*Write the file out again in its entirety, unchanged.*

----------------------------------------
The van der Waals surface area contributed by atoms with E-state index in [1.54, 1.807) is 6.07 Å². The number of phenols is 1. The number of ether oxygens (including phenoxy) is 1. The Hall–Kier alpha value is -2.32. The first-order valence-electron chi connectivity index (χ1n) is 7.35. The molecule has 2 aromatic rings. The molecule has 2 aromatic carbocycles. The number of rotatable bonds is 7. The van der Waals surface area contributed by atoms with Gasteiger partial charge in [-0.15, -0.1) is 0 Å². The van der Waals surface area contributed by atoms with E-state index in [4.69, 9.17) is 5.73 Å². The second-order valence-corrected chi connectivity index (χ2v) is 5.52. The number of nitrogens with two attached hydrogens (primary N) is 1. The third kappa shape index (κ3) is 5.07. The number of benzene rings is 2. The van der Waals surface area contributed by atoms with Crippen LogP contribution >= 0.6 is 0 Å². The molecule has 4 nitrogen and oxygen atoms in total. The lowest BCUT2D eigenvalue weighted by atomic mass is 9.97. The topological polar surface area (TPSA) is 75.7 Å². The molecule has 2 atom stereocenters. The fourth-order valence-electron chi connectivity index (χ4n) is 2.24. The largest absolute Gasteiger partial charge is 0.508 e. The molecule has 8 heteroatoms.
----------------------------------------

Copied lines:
The van der Waals surface area contributed by atoms with E-state index in [1.54, 1.807) is 6.07 Å². The number of phenols is 1. The number of ether oxygens (including phenoxy) is 1. The Hall–Kier alpha value is -2.32. The first-order valence-electron chi connectivity index (χ1n) is 7.35. The molecule has 2 aromatic rings. The molecule has 2 aromatic carbocycles. The number of rotatable bonds is 7. The van der Waals surface area contributed by atoms with Gasteiger partial charge in [-0.15, -0.1) is 0 Å². The van der Waals surface area contributed by atoms with E-state index in [4.69, 9.17) is 5.73 Å². The second-order valence-corrected chi connectivity index (χ2v) is 5.52. The number of nitrogens with two attached hydrogens (primary N) is 1. The third kappa shape index (κ3) is 5.07. The number of benzene rings is 2. The van der Waals surface area contributed by atoms with Crippen LogP contribution >= 0.6 is 0 Å². The molecule has 4 nitrogen and oxygen atoms in total. The lowest BCUT2D eigenvalue weighted by atomic mass is 9.97. The topological polar surface area (TPSA) is 75.7 Å². The molecule has 2 atom stereocenters. The fourth-order valence-electron chi connectivity index (χ4n) is 2.24. The largest absolute Gasteiger partial charge is 0.508 e. The molecule has 8 heteroatoms.